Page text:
Alphabet Inc's Google is being investigated by EU antitrust regulators on whether it may be forcing device makers to use Google Assistant as the default voice assistant on Android devices, news agency MLex reported on Thursday.
The European Commission in June said its sector inquiry into internet-connected devices drew concerns from respondents over certain exclusivity and tying practices related to voice assistants such as producers of smart devices being prevented from installing a second voice assistant on a device.
The most popular voice assistant devices in Europe are Amazon's Alexa, Apple's Siri and Google Assistant, with the global market expected to double to 8.4 billion devices from 4.2 billion between 2020 and 2024, according to market research company Statista.
The EU competition enforcer has asked device makers to provide any evidence that they are being forced to pre-install Google Assistant and if Google wants exclusivity by banning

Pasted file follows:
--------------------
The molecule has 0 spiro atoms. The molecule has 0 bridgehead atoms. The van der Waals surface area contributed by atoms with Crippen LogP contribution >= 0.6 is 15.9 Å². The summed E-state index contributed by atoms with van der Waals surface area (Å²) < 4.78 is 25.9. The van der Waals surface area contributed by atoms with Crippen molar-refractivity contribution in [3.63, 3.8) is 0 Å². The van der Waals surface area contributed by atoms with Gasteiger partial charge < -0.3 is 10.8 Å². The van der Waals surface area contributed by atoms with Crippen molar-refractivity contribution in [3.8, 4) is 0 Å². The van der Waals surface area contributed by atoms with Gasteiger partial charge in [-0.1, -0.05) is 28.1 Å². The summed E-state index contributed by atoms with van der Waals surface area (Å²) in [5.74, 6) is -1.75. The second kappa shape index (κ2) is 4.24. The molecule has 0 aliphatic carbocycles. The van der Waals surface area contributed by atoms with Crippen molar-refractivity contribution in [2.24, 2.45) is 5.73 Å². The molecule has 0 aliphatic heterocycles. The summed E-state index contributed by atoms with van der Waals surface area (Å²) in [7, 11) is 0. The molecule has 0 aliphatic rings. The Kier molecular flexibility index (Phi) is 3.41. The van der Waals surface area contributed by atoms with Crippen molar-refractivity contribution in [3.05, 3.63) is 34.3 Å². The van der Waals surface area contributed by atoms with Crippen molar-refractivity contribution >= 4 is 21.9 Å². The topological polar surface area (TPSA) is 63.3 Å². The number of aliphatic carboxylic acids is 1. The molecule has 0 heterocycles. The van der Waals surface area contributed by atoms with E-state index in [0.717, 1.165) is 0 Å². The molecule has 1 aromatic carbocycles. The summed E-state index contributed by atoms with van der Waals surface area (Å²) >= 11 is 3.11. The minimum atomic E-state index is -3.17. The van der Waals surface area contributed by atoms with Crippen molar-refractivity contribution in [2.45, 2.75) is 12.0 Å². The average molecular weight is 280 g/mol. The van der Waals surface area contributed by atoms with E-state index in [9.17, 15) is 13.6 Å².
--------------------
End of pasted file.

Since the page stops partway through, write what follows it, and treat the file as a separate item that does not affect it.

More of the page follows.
rivals from Android devices, MLex said.
Google had no immediate comment. The Commission declined to comment and referred to EU antitrust chief Margrethe Vestager's news conference in June on the sector inquiry.
The Commission also wants to know if Google may be using its certification process for new devices to ensure exclusivity by another means, and the importance of the Google Play Store for
different ecosystems, MLex said.
The regulator is also checking whether users may be able to use at least two voice assistants at the same time, the news agency said.
Google has already been fined more than €8 billion by the Commission in the last decade in three separate cases.
The Commission has said it will issue a final report on its sector inquiry in the first half of 2022 after which it may open investigations. - Reuters